Hospital Ordered To Pay Surgeon For Poor Sterilization Practices & Retaliatory Actions Against Him
LOS ANGELES--(BUSINESS WIRE)-- After more than 4 years of legal wrangling, the highest court in the state has issued the final word in a bitterly contested case involving a world-renowned surgeon who has waged a 1-man battle against one of the most powerful medical institutions in the nation. Remaining consistent with the lower courts' rulings, the California State Supreme Court has upheld a multi-million dollar judgment against Cedars-Sinai Medical Center (CSMC) concerning the hospital’s negligence in maintaining and sterilizing surgical instruments – practices that endangered the lives of patients. The Court also reaffirmed the original ruling that Cedars and much of its senior executive staff engaged in retaliatory measures against Hrayr Shahinian, M.D., which damaged his practice and reputation.
“I'm glad it's finally over and I can get back to what is really important, treating my patients, advancing science and making a positive contribution to the world," said Shahinian, who is one of the pioneers in minimally invasive brain surgery.
“It’s vindicating to know that the vast resources and time Cedars-Sinai spent trying to ruin Dr. Shahinian’s reputation failed and justice prevailed,” added attorney Robert C. Baker who represented Shahinian. “This case should give courage to conscientious whistleblowers everywhere.”
Among the disturbing revelations that Shahinian brought to light in the original case:
- In numerous instances, bioburden (brain matter) was found on surgical instruments supposedly sterilized by Cedars-Sinai. Had they been used, patients would have been vulnerable to a host of infections including one resembling “mad cow” disease.
- Shahinian was pressured but refused to extend overnight stays long beyond what was medically necessary to increase revenue for the hospital.
- Shahinian was “encouraged” to refer patients to Cedars staff physicians even when they were not qualified in order to increase revenue for the hospital.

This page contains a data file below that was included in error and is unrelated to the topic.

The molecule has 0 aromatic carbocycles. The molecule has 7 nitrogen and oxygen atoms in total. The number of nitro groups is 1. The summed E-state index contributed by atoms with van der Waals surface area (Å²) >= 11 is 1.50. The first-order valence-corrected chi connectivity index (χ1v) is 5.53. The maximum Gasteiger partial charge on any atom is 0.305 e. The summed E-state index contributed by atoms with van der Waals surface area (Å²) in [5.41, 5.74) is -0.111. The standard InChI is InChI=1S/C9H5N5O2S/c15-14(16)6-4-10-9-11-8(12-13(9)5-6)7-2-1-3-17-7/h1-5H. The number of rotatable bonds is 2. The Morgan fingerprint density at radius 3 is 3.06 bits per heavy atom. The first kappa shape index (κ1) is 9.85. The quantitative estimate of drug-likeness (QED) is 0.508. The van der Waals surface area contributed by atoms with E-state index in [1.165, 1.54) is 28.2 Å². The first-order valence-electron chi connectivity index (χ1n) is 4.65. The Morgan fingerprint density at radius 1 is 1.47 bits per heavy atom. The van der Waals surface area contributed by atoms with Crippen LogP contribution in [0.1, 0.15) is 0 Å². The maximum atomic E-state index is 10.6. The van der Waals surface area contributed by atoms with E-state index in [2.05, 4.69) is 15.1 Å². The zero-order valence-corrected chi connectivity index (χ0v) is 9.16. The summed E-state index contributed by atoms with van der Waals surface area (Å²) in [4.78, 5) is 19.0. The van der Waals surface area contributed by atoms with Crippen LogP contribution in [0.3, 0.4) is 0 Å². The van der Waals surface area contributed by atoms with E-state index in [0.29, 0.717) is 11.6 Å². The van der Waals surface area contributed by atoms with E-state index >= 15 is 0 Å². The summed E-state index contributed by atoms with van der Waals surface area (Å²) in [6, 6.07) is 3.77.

- Cedars regularly engaged in the practice of flash sterilization instead of proper procedure (this should only be used in rare instances such as when an instrument is dropped during surgery and it is necessary to complete the procedure. Proper sterilization is an overnight process and much safer for patients.)
- Cedars-Sinai withheld key information from the investigators during the original investigation in 2006.
- Shahinian’s refusal to “buckle” under pressure from the hospital made him the target of a smear campaign designed to harm his practice and reputation.
Shahinian has earned international attention for his groundbreaking minimally invasive approach to surgery to remove brain and skull base tumors and treat other related abnormalities. His revolutionary techniques have helped more than 4,500 patients who benefited from fewer complications, shortened hospital stays and decreased recovery times. To date, Shahinian has treated patients from all 50 states as well as from Mexico, Canada, the UK, Japan, South Korea, Australia, Armenia, Switzerland, Belgium, Germany, Italy, France, Poland, Egypt and Israel. The efficacy of Shahinian’s minimally invasive techniques over the open craniotomy and other traditional methods have been documented in prestigious peer-reviewed journals, medical books and, most recently, a textbook authored by Shahinian entitled “Endoscopic Skull Base Surgery.” Dr. Shahinian is currently engaged with NASA’s Jet Propulsion Laboratory in developing the next generation of endoscopic brain surgery instruments.
Kristen Hinman, 562-491-1000
KEYWORDS: United States North America California
INDUSTRY KEYWORDS: Surgery Health Hospitals Professional Services Legal